Hey there, time traveller!
This article was published 6/5/2011 (3216 days ago), so information in it may no longer be current.
If there were ever any doubt about the future of the 80-year-old Salisbury House chain, the construction of a new $3-million restaurant at its current Pembina and Stafford location shows it's here to stay.
Five years after emerging from the mire and mess left from its previous parent company, the disgraced Maple Leaf Distillers/Protos operations of Costas Ataliotas and David Wolinsky, Sals' president and CEO Earl Barish said the company is firmly back on a solid footing.
Barish formed an investment group made up of the same investors in the restaurant chain to build a new 4,436-square-foot, 130-seat eatery beside the current one (the old restaurant will remain open 24 hours a day throughout construction).
The investor group includes Barish, famous Nip-lover Burton Cummings, his longtime agent, Lorne Saifer, lawyer Hersh Walsh and Winnipeg technology entrepreneur Harris Liontas.
Last year, the same group purchased the real estate housing three other Sals locations, including the 10,000-square-foot building that houses the commissary on King Edward Street. A smaller group of those same investors also bought the former Leila Avenue location of the Olive Garden and Brannigan's restaurants and spent $1.6 million renovating it into the newest Salisbury House that now is also the company's head office.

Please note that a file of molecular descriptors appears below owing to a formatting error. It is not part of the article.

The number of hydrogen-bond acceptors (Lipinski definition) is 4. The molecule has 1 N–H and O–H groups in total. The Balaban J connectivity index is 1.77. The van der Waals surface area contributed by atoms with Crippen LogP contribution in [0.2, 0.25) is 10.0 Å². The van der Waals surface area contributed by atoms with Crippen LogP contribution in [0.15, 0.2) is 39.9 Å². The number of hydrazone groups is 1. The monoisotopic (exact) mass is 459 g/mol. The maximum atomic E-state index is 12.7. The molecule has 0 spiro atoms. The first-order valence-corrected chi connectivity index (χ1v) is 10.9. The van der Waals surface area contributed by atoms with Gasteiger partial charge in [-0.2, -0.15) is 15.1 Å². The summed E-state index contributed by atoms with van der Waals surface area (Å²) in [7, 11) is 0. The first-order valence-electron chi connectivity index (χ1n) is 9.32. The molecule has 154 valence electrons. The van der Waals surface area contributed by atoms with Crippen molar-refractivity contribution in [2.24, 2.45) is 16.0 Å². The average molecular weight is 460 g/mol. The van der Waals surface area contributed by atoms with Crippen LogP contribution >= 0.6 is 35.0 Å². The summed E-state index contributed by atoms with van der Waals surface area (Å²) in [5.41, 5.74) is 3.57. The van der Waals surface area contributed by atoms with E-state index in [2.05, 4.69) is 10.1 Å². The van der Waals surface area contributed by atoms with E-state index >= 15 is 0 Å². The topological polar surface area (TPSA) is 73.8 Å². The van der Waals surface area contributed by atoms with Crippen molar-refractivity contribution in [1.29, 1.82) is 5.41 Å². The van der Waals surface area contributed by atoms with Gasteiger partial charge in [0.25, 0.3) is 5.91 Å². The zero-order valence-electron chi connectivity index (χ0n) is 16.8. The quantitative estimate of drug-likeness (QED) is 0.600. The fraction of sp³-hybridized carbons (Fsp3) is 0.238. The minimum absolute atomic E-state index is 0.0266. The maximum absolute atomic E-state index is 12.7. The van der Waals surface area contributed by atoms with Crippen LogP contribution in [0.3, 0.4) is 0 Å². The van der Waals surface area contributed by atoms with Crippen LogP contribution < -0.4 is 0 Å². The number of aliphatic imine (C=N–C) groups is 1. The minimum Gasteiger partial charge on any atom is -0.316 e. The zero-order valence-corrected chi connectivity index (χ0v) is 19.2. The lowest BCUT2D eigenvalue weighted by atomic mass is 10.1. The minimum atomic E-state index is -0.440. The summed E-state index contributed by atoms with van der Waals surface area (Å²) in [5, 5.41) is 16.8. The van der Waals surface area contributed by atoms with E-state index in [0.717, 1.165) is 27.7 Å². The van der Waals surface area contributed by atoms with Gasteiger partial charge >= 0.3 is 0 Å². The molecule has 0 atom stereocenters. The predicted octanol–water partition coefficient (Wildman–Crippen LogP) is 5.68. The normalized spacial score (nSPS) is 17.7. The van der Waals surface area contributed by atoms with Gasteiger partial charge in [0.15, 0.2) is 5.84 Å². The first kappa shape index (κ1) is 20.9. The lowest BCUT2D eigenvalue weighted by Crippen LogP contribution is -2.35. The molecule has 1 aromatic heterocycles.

"There are a lot of things that evolved to get to this point," said Barish. As far as he is concerned, the story started five years ago — April 19, 2006. That's the day Barish took over the company.
"It was basically bankrupt and needed to be turned around."
The turning-around took the better part of five years.
"It culminates to a large degree with this development (at Pembina and Stafford)," he said.
Management's efforts have meant the retention of about 600 jobs, more than $35 million in wages and creation of a plan that provides a sustainable — profitable — future for an iconic Winnipeg brand.
The company now owns 18 stand-alone restaurants (eight of which are open 24 hours) and five seasonal locations at both Goldeyes and Bomber stadiums, Kildonan and Windsor Park golf courses and John Blumberg Softball Complex. The company has its sites on a few other locations, including the Ikea development area near Kenaston and Sterling Lyon Parkway, Chief Peguis Trail in the northern part of the city and Deacon's Corner in Dugald where Sals once had a thriving location.
Martin Cash has been writing a column and business news at the Free Press since 1989. Over those years he’s written through a number of business cycles and the rise and fall (and rise) in fortunes of many local businesses.